Consumer Confidence Is All Over The Map

Economic data seems to be going haywire.

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Do economists know anything at all about consumers?

 They sure act like they do. There are endless efforts to measure spending, saving, plans for the future and everything that makes consumers feel elated or glum. And all of that matters, because consumer spending still accounts for two-thirds of the entire U.S. economy.

[READ: More Than Half Say Tax Hikes Don't Affect Spending]

But sometimes the soothsayers should just admit they have no idea what's going on. Such as now. In the latest University of Michigan survey, for instance, consumer confidence rose modestly, even though economists had been expecting a decline. Yet three days earlier, the Conference Board's consumer confidence index plunged, as hopes for a robust economic recovery evaporated. So according to the data, consumers are both upbeat and depressed.

Consumers have been throwing economists knuckleballs all year. One of the biggest economic puzzles at the moment is why consumer spending has remained strong so far in 2013, even though a hike in the payroll tax at the start of the year reduced virtually every worker's paycheck. On top of that, government spending cuts that went into effect March 1 have caused fresh worries about economic growth.

Yet consumers seem not to care.

"We were caught off guard by the strong spending data in January and February," economists at Bank of America Merrill Lynch acknowledged in a recent report. "So far, the payroll tax increase has not had a noticeable impact on spending."

[NEWMAN: Stock Market Up, Consumer Confidence Down]

One possible explanation is that Americans are so tuned out they don't even know their taxes went up. In a recent survey by Bankrate.com, 48 percent of Americans said they didn't even notice the payroll tax hike. That might be because some companies didn't increase the tax withholding on their employees' paychecks right away. It could also reflect the fact that many people use direct deposit to bank their paychecks, and don't eyeball the numbers every month. Still, you'd think across-the-board tax hikes ought to get people's attention, especially given the saturation news coverage of the fiscal-cliff standoff late last year, which led to the tax hikes.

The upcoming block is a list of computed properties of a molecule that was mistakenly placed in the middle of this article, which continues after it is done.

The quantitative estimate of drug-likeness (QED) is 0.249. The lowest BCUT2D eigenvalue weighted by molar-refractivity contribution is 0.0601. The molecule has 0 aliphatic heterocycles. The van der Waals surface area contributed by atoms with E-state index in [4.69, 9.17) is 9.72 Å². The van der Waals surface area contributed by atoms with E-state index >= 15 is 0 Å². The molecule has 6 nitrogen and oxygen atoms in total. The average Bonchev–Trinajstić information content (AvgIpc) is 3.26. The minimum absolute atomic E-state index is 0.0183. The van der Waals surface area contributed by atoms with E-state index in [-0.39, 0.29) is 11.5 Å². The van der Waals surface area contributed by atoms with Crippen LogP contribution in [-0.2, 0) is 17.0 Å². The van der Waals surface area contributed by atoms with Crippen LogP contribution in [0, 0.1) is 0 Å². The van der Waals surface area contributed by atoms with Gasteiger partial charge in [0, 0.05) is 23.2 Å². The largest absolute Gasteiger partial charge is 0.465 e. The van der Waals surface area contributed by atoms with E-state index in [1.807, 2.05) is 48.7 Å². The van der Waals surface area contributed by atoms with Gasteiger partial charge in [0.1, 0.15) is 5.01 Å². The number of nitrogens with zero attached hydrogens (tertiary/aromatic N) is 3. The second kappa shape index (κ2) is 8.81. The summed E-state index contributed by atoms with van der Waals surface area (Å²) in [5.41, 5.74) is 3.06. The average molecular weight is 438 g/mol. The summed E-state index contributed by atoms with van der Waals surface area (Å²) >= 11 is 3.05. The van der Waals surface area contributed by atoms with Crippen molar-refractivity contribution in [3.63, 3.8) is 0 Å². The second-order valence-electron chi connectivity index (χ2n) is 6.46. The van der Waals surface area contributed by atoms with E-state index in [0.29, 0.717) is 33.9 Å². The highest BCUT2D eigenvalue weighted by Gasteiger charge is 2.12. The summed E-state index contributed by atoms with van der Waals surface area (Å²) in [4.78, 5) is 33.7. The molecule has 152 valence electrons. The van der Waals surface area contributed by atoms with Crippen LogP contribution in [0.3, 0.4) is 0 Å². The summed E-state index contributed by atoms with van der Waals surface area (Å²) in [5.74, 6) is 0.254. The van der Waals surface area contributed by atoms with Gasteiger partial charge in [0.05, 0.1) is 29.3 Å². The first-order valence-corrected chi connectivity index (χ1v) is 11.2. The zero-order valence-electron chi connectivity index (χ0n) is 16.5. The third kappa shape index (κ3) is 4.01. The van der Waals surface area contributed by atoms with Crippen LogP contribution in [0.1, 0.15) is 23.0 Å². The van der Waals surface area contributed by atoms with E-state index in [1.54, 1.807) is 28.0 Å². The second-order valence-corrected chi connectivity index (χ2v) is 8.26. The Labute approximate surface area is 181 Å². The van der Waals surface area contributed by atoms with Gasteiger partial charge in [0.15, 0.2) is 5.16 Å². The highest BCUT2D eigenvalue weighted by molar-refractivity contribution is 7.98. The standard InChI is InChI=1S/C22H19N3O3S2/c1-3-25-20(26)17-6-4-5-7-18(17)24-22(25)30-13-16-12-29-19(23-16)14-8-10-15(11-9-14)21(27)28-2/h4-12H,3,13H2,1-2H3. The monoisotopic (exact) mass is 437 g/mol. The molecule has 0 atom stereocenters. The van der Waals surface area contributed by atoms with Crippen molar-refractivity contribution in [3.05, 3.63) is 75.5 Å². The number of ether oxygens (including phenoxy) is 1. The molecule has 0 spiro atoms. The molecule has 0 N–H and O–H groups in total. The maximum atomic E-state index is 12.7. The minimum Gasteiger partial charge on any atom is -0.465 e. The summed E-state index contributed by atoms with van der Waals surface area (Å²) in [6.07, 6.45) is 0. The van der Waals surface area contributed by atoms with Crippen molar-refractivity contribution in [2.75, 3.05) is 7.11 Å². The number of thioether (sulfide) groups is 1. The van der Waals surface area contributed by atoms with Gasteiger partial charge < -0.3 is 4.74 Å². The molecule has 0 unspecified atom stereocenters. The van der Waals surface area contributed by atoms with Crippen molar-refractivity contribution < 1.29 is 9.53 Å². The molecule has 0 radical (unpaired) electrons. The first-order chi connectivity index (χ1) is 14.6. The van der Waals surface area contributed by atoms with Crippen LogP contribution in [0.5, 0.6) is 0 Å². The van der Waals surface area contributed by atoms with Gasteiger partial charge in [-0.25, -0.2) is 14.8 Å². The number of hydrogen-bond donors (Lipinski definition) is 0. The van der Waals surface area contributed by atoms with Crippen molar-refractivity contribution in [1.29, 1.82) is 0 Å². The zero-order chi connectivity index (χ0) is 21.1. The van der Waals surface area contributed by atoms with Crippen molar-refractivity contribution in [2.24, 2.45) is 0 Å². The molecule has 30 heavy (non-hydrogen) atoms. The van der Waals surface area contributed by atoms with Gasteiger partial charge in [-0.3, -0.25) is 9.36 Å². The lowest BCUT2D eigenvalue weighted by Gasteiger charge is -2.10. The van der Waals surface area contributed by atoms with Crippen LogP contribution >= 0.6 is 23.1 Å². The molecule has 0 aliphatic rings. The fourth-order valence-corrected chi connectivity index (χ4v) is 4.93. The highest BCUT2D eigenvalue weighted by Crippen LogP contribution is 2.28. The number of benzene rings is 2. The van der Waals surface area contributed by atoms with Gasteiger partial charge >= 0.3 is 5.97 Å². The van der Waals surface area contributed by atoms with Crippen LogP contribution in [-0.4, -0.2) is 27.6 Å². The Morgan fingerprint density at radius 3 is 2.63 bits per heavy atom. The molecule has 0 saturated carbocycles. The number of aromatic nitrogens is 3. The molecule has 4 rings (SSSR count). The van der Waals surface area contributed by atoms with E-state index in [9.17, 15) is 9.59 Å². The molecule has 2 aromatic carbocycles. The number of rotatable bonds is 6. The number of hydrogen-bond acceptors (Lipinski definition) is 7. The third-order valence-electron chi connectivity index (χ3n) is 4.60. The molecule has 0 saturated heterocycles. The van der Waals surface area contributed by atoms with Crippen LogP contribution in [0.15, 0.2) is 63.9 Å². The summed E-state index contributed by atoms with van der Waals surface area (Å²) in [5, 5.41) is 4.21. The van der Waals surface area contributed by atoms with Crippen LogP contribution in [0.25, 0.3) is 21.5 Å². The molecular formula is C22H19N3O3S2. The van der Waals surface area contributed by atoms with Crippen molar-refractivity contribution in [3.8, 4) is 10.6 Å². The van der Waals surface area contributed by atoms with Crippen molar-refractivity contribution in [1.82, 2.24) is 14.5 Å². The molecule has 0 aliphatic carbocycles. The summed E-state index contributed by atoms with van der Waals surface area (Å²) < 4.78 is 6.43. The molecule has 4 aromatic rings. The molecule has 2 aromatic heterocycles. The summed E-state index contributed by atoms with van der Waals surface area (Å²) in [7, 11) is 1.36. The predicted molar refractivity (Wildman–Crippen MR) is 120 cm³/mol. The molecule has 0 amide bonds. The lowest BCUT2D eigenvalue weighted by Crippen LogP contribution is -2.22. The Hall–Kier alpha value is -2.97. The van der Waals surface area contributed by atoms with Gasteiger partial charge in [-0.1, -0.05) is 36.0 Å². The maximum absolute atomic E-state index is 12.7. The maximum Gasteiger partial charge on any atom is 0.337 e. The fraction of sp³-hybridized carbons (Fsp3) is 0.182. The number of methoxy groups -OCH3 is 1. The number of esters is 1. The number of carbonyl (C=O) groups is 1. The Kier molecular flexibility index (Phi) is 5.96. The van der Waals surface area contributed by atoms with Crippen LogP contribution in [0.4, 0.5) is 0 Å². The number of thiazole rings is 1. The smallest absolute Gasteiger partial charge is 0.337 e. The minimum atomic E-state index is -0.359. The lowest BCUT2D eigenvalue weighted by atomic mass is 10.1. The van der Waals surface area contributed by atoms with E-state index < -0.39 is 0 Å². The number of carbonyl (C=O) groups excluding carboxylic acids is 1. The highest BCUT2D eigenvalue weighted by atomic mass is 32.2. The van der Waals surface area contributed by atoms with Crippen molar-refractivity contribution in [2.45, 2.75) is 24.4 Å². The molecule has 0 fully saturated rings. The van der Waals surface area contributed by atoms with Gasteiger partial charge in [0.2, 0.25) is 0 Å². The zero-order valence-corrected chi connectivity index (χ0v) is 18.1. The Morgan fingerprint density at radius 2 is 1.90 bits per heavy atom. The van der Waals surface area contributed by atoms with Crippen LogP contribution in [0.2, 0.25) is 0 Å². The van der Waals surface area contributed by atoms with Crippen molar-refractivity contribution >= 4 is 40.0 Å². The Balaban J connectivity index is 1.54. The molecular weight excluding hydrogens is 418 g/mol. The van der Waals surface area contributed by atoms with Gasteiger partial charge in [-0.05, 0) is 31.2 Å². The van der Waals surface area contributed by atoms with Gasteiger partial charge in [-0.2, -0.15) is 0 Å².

Consumers also feel a lot better about certain improvements in the economy, especially the end of the housing bust. Homes are gaining value once again, which makes homeowners feel better off. A buoyant stock market also makes people feel more cheerful, even if their only holdings are retirement funds they won't tap for years. So maybe consumers feel they're gaining more from those types of improvements than they're losing through higher taxes.

It's also possible there's a swelling underground economy that makes families less vulnerable to tax hikes, because they're earning more of their income in cash that doesn't get reported to the government. There's always been a basic level of under-the-table activity, but some economists think that has grown because many people thrown out of work are now earning income from informal jobs such as computer repair or other things that don't require payroll processing.

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A darker scenario is the possibility that there's simply a delayed reaction to developments that are sure to sap the economy at some point. Consumers can't create money after all, and data does show that consumers have financed at least some of their recent spending by saving less, with the savings rates falling to a dangerously low 2.6 percent. (The historical norm is about 5 percent, and some economists say it should be 10 percent or higher.) If consumers are merely drawing down bank accounts to finance consumption, it probably means some kind of payback is coming, along with an unambiguous drop in consumer confidence—in all measures of it.

A sunnier view is that consumers are simply so resilient they'll do whatever it takes to keep spending, which in turn will boost business throughout the economy, creating more and more jobs. All consumers aren't the same of course, and it could be the case that some are optimistic, others are morose, and it's not nearly as easy to generalize about them as we wish it were.

Rick Newman's latest book is Rebounders: How Winners Pivot From Setback To Success. Follow him on Twitter: @rickjnewman.